Coventry students accept 'Rachel's Challenge'

By Melanie Savage - Staff Writer
Coventry - posted Tue., Nov. 15, 2011
Contributed
Rachel Scott, the first victim of the Columbine High School massacre, has posthumously touched millions through her message of kindness and hope. Contributed photos. - Contributed Photo

Rachel Joy Scott was described as a beautiful, intelligent, compassionate 17-year-old girl, a devout Christian with an easy smile and an outgoing personality. On April 20, 1999, she was the first victim of the Columbine High School massacre, shot to death by Eric Harris and Dylan Klebold as she ate lunch with her friend, Richard Castaldo, on the lawn outside the school library. Twelve students and one teacher were killed that day, before Harris and Klebold took their own lives.

Rachel's funeral on April 24, 1999, was attended by more than 2,000 people and was televised throughout the nation. It was the most-watched event on CNN up to that point, surpassing even the funeral of Diana, Princess of Wales. Since then, Rachel has touched millions of lives throughout the world, largely due to the efforts of Rachel’s Challenge, an organization founded in her memory with a mission to “inspire, equip and empower every person to create a permanent positive culture change in their school, business and community by starting a chain reaction of kindness and compassion.”

On Nov. 9, Rachel’s uncle, Larry Scott, brother of her father, Darrell, brought Rachel’s Challenge to Coventry High School. The presentation included news footage from Columbine, and photos of Rachel, her family and her friends. It included interviews with her friends and her brother, Craig. Especially striking were the words of a developmentally-disabled student from Columbine, who claimed that Rachel’s kindness had saved him from suicide. The presentation was compelling, and it moved members of the audience to tears.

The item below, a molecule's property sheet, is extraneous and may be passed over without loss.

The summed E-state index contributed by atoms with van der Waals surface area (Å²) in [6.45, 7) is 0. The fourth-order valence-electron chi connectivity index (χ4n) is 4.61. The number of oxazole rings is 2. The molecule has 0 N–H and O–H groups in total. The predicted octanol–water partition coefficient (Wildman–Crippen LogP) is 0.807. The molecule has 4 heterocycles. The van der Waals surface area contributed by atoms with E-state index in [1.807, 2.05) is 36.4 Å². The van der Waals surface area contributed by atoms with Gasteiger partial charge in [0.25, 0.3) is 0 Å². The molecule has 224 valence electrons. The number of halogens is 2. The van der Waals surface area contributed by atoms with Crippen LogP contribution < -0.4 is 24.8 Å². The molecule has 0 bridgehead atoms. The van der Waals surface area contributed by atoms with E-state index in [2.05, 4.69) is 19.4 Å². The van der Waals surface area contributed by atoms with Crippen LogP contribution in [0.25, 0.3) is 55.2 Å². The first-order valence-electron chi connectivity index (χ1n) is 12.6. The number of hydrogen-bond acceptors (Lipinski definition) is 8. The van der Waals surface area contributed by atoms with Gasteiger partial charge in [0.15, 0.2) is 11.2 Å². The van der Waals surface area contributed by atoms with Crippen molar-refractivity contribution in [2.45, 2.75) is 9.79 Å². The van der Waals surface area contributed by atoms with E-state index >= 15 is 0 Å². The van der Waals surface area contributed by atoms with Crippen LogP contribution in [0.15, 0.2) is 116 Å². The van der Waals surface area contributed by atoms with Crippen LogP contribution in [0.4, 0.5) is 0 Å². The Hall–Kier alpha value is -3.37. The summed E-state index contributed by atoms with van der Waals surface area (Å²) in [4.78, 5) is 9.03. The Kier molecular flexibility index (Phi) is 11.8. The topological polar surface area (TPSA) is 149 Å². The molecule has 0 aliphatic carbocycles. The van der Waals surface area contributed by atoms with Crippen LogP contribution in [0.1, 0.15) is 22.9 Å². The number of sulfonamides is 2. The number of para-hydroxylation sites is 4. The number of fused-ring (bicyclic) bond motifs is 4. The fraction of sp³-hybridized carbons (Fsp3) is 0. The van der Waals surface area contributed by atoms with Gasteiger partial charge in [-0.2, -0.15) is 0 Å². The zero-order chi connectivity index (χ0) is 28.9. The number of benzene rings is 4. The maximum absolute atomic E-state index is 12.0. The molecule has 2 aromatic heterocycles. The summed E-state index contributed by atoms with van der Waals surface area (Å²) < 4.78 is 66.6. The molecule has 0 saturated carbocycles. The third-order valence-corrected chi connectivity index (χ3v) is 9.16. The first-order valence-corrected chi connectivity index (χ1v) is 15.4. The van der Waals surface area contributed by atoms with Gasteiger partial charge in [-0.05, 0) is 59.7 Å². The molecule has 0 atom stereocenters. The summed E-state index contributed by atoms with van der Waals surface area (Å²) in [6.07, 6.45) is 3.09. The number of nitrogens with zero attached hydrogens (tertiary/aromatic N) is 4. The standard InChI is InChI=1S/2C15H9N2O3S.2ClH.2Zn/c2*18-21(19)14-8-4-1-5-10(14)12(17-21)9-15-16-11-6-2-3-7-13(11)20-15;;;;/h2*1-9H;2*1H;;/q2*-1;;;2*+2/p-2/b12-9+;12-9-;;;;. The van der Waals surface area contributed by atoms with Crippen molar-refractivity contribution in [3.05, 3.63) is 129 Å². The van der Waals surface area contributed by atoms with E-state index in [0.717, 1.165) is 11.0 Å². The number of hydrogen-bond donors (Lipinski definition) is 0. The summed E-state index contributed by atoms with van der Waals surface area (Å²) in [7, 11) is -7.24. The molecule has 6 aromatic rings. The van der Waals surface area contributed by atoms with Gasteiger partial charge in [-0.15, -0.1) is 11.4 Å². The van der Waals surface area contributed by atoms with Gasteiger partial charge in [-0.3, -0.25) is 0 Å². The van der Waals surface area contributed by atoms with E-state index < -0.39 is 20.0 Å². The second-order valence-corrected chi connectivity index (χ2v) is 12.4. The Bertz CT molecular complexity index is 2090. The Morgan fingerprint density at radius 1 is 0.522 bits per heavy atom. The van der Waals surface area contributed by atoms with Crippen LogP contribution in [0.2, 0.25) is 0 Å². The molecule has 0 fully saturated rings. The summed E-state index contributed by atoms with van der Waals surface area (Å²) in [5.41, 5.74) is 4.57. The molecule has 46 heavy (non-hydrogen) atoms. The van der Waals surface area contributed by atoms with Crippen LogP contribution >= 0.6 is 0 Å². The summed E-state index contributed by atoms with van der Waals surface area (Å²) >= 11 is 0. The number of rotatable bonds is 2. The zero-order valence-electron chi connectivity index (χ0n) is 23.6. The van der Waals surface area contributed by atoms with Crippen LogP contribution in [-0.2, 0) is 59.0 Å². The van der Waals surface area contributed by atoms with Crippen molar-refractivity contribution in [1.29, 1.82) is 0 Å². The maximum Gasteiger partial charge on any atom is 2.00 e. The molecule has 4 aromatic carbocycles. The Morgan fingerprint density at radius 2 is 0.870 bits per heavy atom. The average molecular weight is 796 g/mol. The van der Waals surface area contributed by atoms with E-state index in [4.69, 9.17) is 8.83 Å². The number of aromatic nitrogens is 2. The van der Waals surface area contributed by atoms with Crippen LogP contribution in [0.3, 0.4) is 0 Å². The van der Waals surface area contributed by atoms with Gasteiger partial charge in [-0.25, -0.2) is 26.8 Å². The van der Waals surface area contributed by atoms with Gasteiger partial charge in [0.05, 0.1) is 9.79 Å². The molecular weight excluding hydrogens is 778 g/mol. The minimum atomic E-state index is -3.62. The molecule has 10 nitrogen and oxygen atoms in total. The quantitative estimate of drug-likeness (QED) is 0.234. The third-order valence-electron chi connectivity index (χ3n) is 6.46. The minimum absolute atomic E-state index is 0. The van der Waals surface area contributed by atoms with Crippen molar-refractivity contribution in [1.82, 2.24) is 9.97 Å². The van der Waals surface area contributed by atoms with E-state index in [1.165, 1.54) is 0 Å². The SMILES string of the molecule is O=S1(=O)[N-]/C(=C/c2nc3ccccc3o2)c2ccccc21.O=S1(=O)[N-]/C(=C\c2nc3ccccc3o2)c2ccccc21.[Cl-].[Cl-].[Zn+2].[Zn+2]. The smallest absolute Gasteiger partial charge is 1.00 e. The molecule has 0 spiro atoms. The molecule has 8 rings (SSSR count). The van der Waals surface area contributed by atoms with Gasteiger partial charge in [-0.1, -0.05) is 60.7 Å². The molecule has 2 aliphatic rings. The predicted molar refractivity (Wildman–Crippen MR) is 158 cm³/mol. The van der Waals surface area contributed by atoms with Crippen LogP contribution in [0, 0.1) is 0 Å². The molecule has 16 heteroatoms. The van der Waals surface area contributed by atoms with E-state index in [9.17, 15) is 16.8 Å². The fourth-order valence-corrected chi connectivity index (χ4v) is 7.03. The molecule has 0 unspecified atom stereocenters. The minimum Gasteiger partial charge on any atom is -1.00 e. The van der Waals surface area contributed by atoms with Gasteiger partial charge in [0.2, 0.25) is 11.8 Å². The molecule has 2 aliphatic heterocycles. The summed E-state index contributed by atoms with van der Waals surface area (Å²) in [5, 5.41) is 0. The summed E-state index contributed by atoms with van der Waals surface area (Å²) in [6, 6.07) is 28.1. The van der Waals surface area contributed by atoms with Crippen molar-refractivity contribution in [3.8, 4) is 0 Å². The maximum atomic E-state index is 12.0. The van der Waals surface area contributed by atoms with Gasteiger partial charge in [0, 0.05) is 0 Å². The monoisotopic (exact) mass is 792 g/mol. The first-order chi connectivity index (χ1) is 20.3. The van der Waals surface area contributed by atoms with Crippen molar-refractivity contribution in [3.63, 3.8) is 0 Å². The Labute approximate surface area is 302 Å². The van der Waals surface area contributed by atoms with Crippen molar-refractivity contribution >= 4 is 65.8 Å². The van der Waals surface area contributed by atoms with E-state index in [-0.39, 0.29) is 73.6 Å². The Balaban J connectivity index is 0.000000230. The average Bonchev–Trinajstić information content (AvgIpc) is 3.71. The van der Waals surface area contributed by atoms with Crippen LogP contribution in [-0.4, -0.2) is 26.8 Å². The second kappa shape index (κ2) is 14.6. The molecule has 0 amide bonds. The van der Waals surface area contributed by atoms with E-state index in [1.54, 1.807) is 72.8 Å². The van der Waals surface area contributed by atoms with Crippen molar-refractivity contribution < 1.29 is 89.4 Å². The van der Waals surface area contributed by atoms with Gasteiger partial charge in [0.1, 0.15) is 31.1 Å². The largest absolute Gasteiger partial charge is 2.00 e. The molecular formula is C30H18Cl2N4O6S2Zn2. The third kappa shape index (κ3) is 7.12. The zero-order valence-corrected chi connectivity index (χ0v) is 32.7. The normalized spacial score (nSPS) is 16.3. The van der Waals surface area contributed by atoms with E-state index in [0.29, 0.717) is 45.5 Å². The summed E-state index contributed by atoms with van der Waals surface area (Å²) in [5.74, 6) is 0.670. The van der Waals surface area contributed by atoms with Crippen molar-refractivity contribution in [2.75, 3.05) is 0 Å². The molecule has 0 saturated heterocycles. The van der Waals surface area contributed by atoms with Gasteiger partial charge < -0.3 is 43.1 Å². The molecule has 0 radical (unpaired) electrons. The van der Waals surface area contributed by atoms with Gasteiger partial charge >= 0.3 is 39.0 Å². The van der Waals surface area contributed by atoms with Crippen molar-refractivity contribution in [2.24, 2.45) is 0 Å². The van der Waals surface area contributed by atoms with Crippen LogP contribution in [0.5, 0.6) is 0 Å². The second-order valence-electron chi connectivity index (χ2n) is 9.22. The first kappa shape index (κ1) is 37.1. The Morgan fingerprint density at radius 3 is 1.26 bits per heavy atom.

Rachel’s Challenge is based on an essay that Rachel’s father discovered in her room shortly after her funeral, an essay written just six weeks before her death, outlining what Rachel called “My Ethics, My Codes of Life.”

“I have this theory that if one person can go out of their way to show compassion, then it will start a chain reaction of the same. People will never know how far a little kindness can go,” she wrote.

Following the tenets of Rachel’s essay, and of thoughts set down in six diaries that she left behind, Larry Scott’s presentation set a number of challenges before the Coventry students:

1. Look for the best in others.
2. Dream big and don’t give up on your dreams.
3. Choose positive influences and be a positive influence.
4. Speak with kindness.
5. Start a chain reaction of kindness.

After Rachel’s death, her parents discovered an outline she’d done of her hands at the age of 13. Inside the outline she’d written, “These hands belong to Rachel Joy Scott and will some day touch millions of people's hearts."

“Sixteen million people around the world have heard Rachel’s story,” said Larry Scott.

For more information about Rachel’s Challenge, go to www.rachelschallenge.org.


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